If you have ever gone to church and felt left out because you are quiet, reserved, or introverted, you are likely not alone. Adam McHugh argues that Evangelical churches tend to privilege the extroverted and equate faith with outgoingness:
Even more dangerous is the tendency of evangelical churches to unintentionally exalt extroverted qualities as the “ideals” of faithfulness. Too often “ideal” Christians are social and gregarious, with an overt passion and enthusiasm. They find it easy to share the gospel with strangers, eagerly invite people into their homes, participate in a wide variety of activities, and quickly assume leadership responsibilities. Those are wonderful qualities, and our churches suffer when we don’t have those sorts of people, but if these qualities epitomize the Christian life, many of us introverts are left feeling excluded and spiritually inadequate. Or we wear ourselves out from constantly masquerading as extroverts.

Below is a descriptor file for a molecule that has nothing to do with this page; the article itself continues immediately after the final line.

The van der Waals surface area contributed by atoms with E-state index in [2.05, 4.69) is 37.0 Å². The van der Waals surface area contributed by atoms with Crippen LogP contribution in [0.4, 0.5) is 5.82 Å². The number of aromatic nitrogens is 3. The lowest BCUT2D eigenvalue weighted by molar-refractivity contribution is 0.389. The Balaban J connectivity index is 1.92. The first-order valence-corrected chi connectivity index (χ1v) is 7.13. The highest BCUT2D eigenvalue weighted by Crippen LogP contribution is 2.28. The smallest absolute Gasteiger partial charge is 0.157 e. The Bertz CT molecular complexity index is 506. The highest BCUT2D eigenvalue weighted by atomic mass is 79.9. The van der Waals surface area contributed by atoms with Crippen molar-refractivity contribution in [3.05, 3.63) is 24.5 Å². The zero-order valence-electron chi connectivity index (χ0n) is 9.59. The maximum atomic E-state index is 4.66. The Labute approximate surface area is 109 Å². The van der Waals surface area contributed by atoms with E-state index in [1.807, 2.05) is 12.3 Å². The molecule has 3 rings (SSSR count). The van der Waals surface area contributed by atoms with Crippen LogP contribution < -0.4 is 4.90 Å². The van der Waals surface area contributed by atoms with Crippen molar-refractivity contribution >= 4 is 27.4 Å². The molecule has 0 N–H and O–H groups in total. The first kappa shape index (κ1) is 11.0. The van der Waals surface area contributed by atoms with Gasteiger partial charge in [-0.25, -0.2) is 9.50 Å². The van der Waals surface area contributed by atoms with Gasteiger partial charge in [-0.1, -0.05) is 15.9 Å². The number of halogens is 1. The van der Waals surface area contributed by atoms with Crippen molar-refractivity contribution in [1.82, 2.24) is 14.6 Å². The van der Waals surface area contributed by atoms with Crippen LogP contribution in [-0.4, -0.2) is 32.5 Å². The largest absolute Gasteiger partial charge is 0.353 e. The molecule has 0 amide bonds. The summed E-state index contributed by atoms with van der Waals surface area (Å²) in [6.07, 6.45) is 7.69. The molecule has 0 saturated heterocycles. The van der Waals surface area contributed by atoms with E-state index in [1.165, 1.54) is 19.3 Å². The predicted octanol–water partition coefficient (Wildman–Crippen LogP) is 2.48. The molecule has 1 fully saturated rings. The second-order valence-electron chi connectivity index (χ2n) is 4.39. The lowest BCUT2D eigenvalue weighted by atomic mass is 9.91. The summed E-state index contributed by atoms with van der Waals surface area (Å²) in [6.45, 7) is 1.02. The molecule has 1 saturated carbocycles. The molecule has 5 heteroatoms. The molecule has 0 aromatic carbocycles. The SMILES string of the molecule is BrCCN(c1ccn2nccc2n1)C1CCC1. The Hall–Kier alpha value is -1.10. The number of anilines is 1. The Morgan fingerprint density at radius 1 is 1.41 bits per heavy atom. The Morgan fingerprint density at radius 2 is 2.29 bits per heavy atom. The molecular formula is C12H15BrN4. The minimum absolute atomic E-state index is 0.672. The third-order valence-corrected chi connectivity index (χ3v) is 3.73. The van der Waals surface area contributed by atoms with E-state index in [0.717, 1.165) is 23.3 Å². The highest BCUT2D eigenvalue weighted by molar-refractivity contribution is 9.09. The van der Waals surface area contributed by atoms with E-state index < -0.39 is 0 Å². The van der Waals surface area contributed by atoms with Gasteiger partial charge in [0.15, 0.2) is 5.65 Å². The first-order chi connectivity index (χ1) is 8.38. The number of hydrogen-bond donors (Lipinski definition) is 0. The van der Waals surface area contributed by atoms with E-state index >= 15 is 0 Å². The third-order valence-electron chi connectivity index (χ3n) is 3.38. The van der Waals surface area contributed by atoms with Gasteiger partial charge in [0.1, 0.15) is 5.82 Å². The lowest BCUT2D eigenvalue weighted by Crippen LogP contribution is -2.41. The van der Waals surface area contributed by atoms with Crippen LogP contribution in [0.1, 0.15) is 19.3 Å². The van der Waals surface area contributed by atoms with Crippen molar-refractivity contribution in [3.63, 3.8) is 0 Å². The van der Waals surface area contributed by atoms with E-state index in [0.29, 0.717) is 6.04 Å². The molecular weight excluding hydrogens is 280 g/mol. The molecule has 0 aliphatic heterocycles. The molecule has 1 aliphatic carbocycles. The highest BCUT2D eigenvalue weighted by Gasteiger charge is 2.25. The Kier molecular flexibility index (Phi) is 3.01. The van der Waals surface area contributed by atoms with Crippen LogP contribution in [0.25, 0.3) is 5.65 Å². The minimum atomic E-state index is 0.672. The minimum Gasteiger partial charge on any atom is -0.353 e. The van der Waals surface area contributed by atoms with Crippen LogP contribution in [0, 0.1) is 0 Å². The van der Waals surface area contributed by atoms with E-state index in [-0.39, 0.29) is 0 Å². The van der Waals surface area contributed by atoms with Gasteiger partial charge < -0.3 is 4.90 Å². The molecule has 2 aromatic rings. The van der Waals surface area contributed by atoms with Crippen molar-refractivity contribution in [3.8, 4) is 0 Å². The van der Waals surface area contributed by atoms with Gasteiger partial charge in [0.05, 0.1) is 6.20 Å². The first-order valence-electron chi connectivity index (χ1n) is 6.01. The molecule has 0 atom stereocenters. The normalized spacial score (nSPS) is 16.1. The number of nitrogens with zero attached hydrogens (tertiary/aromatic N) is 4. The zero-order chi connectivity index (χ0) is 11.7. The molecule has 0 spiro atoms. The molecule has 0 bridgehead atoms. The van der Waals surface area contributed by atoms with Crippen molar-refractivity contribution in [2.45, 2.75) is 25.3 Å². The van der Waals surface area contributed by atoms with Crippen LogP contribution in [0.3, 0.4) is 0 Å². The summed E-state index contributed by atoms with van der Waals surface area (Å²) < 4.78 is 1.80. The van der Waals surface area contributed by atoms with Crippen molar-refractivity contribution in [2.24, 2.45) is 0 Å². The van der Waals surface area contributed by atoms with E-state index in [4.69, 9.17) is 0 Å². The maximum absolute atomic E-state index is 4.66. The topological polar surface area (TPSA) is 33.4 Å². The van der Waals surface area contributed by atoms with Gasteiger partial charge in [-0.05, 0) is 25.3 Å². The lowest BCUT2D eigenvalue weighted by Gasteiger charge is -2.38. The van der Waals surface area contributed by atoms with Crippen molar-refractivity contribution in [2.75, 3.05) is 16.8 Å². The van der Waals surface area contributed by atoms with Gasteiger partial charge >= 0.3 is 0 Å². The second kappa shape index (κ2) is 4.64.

This is insightful. This may be linked to the typical Evangelical church presentation: generally loud music, brashness about the message, highlighting people in the church who are doing things.
I’ve often wondered why churches don’t feature more testimonies/stories/insights from “average” or “typical” congregants who have often lived rich lives of faith full of troubles and triumphs. These would be people that others could relate to. Congregants can learn from ministers and church leaders but they can also learn from the people sitting next to them.